I Know What You Paid Last Summer

The apartment is in the tenement on St. Marks Place where punk pioneer Legs McNeil shelters his pallid limbs. It’s the kind of building that, in the last few years, has become home to the new East Villager – symbolic analysts in their twenties with a not-too-risky hipness.

But maybe the punks will have their revenge on the salarymen yet. When a potential buyer and her broker walked into the $300,000 one-bedroom last month, they found the guy who was living there sitting in his home office in the dark, his shades pulled down. He was wearing a dot-com T-shirt and surrounded by derelict computers. “He was drinking wine in the dark at like two in the afternoon,” says the alarmed apartment-hunter.

In the last few years of the Clinton economic good times, the city has changed profoundly. But now that boom seems to be self-immolating with the same sudden furiousness as the ex-president’s reputation. (Were they made of the same frothy stuff?)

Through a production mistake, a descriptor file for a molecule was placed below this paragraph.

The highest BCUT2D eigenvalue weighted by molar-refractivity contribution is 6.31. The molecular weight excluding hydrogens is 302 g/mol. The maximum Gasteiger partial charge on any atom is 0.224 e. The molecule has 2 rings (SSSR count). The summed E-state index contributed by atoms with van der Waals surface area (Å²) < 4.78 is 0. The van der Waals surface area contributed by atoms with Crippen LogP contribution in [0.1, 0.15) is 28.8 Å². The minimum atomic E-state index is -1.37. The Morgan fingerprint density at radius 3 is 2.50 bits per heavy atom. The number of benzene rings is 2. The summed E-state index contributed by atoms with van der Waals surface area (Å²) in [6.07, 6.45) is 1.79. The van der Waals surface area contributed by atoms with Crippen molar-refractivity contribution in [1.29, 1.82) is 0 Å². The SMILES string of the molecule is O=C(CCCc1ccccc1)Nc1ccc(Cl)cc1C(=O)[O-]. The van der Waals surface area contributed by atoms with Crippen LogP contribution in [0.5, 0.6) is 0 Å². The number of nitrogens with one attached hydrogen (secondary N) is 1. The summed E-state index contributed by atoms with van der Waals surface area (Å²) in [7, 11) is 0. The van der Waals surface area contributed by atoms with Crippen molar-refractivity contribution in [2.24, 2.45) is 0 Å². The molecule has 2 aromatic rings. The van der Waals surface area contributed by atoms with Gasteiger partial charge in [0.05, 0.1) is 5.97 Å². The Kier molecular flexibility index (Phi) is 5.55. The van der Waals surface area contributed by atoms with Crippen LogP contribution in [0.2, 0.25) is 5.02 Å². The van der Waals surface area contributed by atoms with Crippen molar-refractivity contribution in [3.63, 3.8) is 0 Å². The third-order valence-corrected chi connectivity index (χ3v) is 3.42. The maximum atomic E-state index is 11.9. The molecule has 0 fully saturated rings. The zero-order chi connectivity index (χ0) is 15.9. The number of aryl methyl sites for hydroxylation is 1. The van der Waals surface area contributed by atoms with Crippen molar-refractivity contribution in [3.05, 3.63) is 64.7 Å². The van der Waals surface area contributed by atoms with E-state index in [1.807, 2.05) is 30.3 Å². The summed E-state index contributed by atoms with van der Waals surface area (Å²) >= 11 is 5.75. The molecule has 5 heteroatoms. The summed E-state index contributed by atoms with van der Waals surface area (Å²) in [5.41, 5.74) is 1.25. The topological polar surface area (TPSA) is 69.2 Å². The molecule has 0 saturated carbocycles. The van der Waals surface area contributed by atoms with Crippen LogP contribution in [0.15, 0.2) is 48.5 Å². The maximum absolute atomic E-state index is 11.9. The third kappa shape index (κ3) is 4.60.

Big nylon ads for out-of-business tech companies are still stretched across the sides of buildings. Entire demographics seem to be out of work. The NASDAQ just isn’t cooperating. Since the fall, New York’s lost some of its feeling of go-go inevitability.

So what’s going to happen to that most onerous, and obsessed-over, index of our financial status and self-worth, real estate?

It’s certainly not where it was this time a year ago. Brokers seem to agree that prices have retreated around 8 percent, though others say the real change is just that there is more negotiating room. Certainly, things have slowed down a lot.